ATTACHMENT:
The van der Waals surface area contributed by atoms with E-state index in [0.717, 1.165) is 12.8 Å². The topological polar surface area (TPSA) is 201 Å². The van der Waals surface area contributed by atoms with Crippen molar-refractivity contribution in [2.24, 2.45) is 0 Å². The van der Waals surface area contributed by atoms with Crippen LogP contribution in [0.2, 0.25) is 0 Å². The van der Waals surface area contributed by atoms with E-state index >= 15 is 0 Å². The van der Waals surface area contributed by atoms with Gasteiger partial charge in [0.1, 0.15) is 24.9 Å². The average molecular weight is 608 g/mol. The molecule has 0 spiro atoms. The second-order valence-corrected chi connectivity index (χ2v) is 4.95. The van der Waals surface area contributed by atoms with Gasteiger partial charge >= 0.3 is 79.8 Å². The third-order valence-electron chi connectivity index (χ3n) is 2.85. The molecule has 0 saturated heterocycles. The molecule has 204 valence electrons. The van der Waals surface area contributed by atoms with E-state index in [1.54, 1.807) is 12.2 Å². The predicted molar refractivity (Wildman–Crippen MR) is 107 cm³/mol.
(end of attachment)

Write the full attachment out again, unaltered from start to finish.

The van der Waals surface area contributed by atoms with E-state index in [0.717, 1.165) is 12.8 Å². The topological polar surface area (TPSA) is 201 Å². The van der Waals surface area contributed by atoms with Crippen molar-refractivity contribution in [2.24, 2.45) is 0 Å². The van der Waals surface area contributed by atoms with Crippen LogP contribution in [0.2, 0.25) is 0 Å². The van der Waals surface area contributed by atoms with E-state index >= 15 is 0 Å². The van der Waals surface area contributed by atoms with Gasteiger partial charge in [0.1, 0.15) is 24.9 Å². The average molecular weight is 608 g/mol. The molecule has 0 spiro atoms. The second-order valence-corrected chi connectivity index (χ2v) is 4.95. The van der Waals surface area contributed by atoms with Gasteiger partial charge >= 0.3 is 79.8 Å². The third-order valence-electron chi connectivity index (χ3n) is 2.85. The molecule has 0 saturated heterocycles. The molecule has 204 valence electrons. The van der Waals surface area contributed by atoms with E-state index in [1.54, 1.807) is 12.2 Å². The predicted molar refractivity (Wildman–Crippen MR) is 107 cm³/mol.